Canada, House of Commons Debates, “British Columbia Debates”, 1st Parl, 4th Sess (23 March 1871)

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Date: 1871-03-23
By: Canada (Parliament)
Citation: Canada, House of Commons Debates, 1st Parl, 4th Sess, 1871 at 247-248.
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Thursday, March 23, 1871

[Page 247]


Hon. Sir GEORGE-É. CARTIER announced that the Government had made no further arrangement for special reports of the debates on the British Columbia measure.

Hon. Sir A.T. GALT said he was sorry that the Government had arrived at that conclusion, for the debates would be particularly interesting to British Columbia, and would not reach there in as full a form as they would otherwise have done had his suggestion been adopted. He trusted that the energy usually displayed by the reports would on this occasion supplement the necessity that would exist for full reports.

Mr. JONES (Leeds North and Grenville North) believed the Government deserved credit for the decision to which they had come. He was about to proceed further, when

The SPEAKER called him to order. There was no question before the House.

Mr. JONES (Leeds North and Grenville North) thought he had as good a right to speak on the subject as other hon. gentlemen.

The SPEAKER explained that a minister of the Crown had simply answered a question put on a former occasion by the hon. member for Sherbrooke, and there the matter should drop.

Mr. JONES (Leeds North and Grenville North) said he was sorry to be obliged to resort to extreme measures, but he had a precedent for it only the other day. He moved the adjournment of the House. (Laughter.) He continued at some length to explain that he was elected on the Independent ticket, and though he might have erred in judgment, he had always endeavoured to preserve economy in the administration of public affairs. (At this point the hon. gentleman’s voice became inaudible, owing to the slamming of desks and other noises in the House resorted to, to silence him.) He did not approve of going to any additional expense in the British Columbia matter.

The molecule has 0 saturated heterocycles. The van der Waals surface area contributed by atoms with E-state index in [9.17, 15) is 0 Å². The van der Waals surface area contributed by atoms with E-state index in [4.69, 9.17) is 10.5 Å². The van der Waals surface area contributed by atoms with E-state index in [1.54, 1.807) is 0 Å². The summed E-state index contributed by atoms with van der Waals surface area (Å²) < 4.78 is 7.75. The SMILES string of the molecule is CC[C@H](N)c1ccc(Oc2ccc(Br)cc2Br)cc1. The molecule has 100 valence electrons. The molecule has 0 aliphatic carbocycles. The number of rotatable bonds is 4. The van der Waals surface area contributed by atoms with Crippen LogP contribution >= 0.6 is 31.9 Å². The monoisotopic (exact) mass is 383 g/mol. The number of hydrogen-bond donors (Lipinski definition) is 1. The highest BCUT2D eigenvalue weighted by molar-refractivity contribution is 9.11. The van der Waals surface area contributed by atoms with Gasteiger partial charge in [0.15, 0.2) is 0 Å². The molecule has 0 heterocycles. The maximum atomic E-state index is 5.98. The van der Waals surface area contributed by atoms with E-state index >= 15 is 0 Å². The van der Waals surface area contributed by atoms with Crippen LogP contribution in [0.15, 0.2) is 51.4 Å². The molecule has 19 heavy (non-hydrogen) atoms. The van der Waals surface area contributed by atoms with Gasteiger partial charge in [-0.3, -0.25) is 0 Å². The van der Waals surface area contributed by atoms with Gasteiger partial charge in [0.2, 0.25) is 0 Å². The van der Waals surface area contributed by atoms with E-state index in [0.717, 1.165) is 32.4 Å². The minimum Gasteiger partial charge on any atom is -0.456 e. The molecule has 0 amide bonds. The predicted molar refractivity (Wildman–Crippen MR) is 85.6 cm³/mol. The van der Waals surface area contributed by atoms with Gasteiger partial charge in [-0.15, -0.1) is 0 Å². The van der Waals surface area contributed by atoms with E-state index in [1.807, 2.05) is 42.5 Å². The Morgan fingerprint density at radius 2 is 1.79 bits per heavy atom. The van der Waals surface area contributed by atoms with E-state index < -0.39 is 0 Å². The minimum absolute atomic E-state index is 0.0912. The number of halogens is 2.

The SPEAKER suggested that it would be as well to postpone the discussion until the British Columbia Bill should be before the House.

Mr. JONES (Leeds North and Grenville North) bowed to the opinion of the Speaker, and withdrew his motion.

Mr. RYMAL rose to reply to some remarks made by the hon. member for Leeds and Grenville, with respect to his (Mr. Rymal’s) course in Parliament. The hon. member had seen fit to take him (Mr. Rymal) to task and would fain make the House believe that he would encourage extravagance in the administration of public

[Page 248]

affairs. He (Mr. Rymal) believed that his course would show that he had advocated economy whenever it was in the interest of the public, and he had no desire that every man’s utterances should be fully reported in the case. He had no desire that a column should be given to his own speech, though the hon. member for Leeds might. Whether that hon. gentleman was reported in the regular way or not, he (Mr. Rymal) could not say, but he had frequently noticed that if the hon. member only spoke for five minutes in the House, a column report of it, at least, appeared in the papers. (Laughter.)

No doubt the hon. member engaged a special reporter to record his wise sayings. As for the charge of inconsistency and want of independence, he (Mr. Rymal) left it to those who had known them to say whether he or the hon. member for Leeds was the more deserving of the charge. The hon. member’s course had been what Wm. Lyon Mackenzie had said of such members—that those who boasted of independence in the House were those who never could be depended on. (Laughter.)

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